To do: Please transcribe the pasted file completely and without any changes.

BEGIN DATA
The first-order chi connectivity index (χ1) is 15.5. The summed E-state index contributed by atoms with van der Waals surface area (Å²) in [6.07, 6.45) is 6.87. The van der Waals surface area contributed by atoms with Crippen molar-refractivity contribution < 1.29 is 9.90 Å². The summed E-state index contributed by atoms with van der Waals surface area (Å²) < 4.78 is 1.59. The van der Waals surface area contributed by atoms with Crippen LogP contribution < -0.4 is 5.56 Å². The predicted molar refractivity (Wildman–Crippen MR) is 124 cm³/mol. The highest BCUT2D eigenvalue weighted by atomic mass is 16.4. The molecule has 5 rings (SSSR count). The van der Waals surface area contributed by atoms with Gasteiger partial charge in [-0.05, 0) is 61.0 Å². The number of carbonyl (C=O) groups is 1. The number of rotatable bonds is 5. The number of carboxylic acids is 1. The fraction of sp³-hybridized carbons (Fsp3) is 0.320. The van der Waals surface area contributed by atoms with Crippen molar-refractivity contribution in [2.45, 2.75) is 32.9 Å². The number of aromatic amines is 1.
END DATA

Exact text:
The first-order chi connectivity index (χ1) is 15.5. The summed E-state index contributed by atoms with van der Waals surface area (Å²) in [6.07, 6.45) is 6.87. The van der Waals surface area contributed by atoms with Crippen molar-refractivity contribution < 1.29 is 9.90 Å². The summed E-state index contributed by atoms with van der Waals surface area (Å²) < 4.78 is 1.59. The van der Waals surface area contributed by atoms with Crippen LogP contribution < -0.4 is 5.56 Å². The predicted molar refractivity (Wildman–Crippen MR) is 124 cm³/mol. The highest BCUT2D eigenvalue weighted by atomic mass is 16.4. The molecule has 5 rings (SSSR count). The van der Waals surface area contributed by atoms with Gasteiger partial charge in [-0.05, 0) is 61.0 Å². The number of carbonyl (C=O) groups is 1. The number of rotatable bonds is 5. The number of carboxylic acids is 1. The fraction of sp³-hybridized carbons (Fsp3) is 0.320. The van der Waals surface area contributed by atoms with Crippen molar-refractivity contribution in [2.45, 2.75) is 32.9 Å². The number of aromatic amines is 1.